Asprey relocated to nearby Bruton Street in 2021, and Rigas describes the company’s 243-year-old heritage, as “at mythological level”. It is the oldest luxury house — it made silks, leather goods and silverware before adding jewellery — in the world. This long heritage appeals to clients “in countries that have a historic connection [to the UK] including [those in] the Commonwealth and US,” Rigas notes. He would now like to crack the Chinese market and hopes the opening of a shop inside London’s new Peninsula hotel will be a good first step — 30 per cent of the hotel group’s occupancy is Asian. However, the current VAT situation, where international tourists cannot reclaim the tax on their purchases, “has been highly detrimental to luxury”, he says.

Garrard, meanwhile — now elsewhere in Mayfair — remains one of the few independent jewellery brands in the world. Its chief executive, Joanne Milner, believes competition is good for business but says she has one trump card up her sleeve that her continental competitors lack: a significant part of Garrard’s history resides in the Jewel House of the Tower of London.

The Tower, itself, receives 3mn visitors each year. “It brings it home that the Crown Jewels were created by Garrard, which builds awareness among those who may not have known”, she points out — despite Garrard no longer being the official Crown Jeweller.

Garrard silversmiths preparing the Imperial State Crown for the 1953 Coronation in the former Garrard workshop . . .  © Hulton Archive/Getty Images
Today . . . Garrard’s Queen Mary Room on 24 Albemarle Street © Garrard
The Jewel House Treasury, showing Hazel Dincer (Jewel House Warder) looking at the Imperial State Crown.
Last year, Garrard’s work on the Imperial State Crown was on display as part of the New Jewel House exhibition at the Tower of London © Richard Lea-Hair/Royal Collection Trust / © His Majesty King Charles III 2023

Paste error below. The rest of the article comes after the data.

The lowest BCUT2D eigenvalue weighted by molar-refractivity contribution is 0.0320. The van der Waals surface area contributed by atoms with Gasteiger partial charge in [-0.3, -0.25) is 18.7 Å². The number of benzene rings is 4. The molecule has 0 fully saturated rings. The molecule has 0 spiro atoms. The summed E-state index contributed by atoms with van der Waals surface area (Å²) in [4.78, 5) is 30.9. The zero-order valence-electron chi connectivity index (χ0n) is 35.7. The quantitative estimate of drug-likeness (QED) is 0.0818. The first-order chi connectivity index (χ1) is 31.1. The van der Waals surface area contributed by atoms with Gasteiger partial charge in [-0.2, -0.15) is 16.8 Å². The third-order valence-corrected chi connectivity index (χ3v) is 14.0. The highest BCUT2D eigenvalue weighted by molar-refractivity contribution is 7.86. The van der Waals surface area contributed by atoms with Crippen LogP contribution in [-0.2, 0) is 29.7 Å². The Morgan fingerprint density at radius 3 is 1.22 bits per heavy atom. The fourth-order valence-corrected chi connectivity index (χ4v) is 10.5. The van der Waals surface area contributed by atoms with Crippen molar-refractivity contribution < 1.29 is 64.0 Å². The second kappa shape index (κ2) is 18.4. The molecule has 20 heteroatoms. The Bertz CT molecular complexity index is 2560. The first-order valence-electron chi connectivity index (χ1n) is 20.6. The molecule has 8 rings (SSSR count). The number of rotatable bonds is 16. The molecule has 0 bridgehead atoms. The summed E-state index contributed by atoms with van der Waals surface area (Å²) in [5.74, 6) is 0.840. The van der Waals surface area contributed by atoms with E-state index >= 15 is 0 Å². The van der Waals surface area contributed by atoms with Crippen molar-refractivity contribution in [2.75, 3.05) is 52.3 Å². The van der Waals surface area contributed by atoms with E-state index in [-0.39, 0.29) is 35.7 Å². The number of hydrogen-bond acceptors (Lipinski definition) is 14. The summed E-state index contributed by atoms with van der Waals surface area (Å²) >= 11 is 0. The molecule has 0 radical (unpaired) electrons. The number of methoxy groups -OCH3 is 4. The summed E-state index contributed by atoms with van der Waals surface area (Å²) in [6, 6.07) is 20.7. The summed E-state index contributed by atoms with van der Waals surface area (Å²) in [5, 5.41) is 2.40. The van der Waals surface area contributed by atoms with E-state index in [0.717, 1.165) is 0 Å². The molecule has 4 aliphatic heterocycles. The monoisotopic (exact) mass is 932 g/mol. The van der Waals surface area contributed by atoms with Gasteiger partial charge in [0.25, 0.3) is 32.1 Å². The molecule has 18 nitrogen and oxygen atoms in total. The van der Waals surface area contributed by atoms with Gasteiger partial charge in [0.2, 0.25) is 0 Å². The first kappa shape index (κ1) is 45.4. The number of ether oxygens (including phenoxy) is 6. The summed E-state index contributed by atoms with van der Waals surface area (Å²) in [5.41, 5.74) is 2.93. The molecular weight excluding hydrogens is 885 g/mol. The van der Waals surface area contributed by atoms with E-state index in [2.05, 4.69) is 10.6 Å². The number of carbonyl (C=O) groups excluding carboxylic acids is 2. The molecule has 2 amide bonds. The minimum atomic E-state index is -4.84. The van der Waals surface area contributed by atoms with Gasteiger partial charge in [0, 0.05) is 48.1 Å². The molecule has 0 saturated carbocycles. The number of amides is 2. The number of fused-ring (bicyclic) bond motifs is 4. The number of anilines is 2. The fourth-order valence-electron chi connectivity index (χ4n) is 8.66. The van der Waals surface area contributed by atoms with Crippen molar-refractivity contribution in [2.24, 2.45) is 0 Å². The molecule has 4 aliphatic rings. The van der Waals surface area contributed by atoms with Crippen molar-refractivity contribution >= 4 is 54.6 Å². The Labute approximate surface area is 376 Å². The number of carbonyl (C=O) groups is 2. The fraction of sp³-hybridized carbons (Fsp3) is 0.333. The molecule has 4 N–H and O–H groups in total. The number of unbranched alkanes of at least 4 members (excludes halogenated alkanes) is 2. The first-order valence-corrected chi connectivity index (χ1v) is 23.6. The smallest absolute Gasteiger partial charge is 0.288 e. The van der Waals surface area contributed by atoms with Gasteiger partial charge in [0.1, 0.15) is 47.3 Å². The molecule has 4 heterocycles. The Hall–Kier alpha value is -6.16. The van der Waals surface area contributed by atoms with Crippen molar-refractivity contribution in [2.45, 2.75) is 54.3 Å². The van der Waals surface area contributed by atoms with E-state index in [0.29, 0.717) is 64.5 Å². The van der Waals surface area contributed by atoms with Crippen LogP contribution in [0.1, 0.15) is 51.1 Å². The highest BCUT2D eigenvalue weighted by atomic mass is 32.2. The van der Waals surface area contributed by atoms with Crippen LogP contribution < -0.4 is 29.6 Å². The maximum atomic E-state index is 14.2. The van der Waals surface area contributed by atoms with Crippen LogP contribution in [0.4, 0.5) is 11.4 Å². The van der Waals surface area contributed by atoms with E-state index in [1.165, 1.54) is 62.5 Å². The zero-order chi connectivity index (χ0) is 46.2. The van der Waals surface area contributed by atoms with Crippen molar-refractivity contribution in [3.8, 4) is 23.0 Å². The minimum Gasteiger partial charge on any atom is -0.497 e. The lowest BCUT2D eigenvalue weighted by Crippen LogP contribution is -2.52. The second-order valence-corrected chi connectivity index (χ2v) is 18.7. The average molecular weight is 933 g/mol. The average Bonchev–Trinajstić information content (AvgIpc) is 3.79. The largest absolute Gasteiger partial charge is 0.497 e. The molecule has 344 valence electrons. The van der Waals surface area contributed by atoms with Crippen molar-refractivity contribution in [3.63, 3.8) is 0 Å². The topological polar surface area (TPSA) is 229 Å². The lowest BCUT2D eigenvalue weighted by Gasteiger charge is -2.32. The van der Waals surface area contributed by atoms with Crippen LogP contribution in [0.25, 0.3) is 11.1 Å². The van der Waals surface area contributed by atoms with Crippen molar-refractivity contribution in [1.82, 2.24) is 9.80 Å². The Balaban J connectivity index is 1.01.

In recent years, Garrard has leveraged that history in a partnership with Historic Royal Palaces, supporting exhibitions at Kensington Palace and the Jewel House. Garrard’s work was also on show at King Charles’ coronation last year, in the form of the Crown Jewels, the Princess of Wales’s engagement ring (previously Diana, Princess of Wales’s), and Princess Beatrice’s jewellery from Garrard’s new Blaze collection. “It’s like it was my best day ever,” says Milner.

A brand’s history and longevity invest confidence, security, and trust in the quality of their valuable creations — and Milner believes heritage remains important to consumers today, if not more so. “I notice other brands starting to put together the story of their brand, and marketing it in a way never done before — and that makes me think that [heritage] has a value to them.”

During the pandemic, it certainly encouraged the biggest growth in domestic clientele for Garrard. It seemed to be particularly appreciated by the jeweller’s US and Middle Eastern clients, and in China, “an area of the world that really values the heritage,” Milner notes. And, of course, as a valued client, there is always the possibility of an invitation to the Jewel House.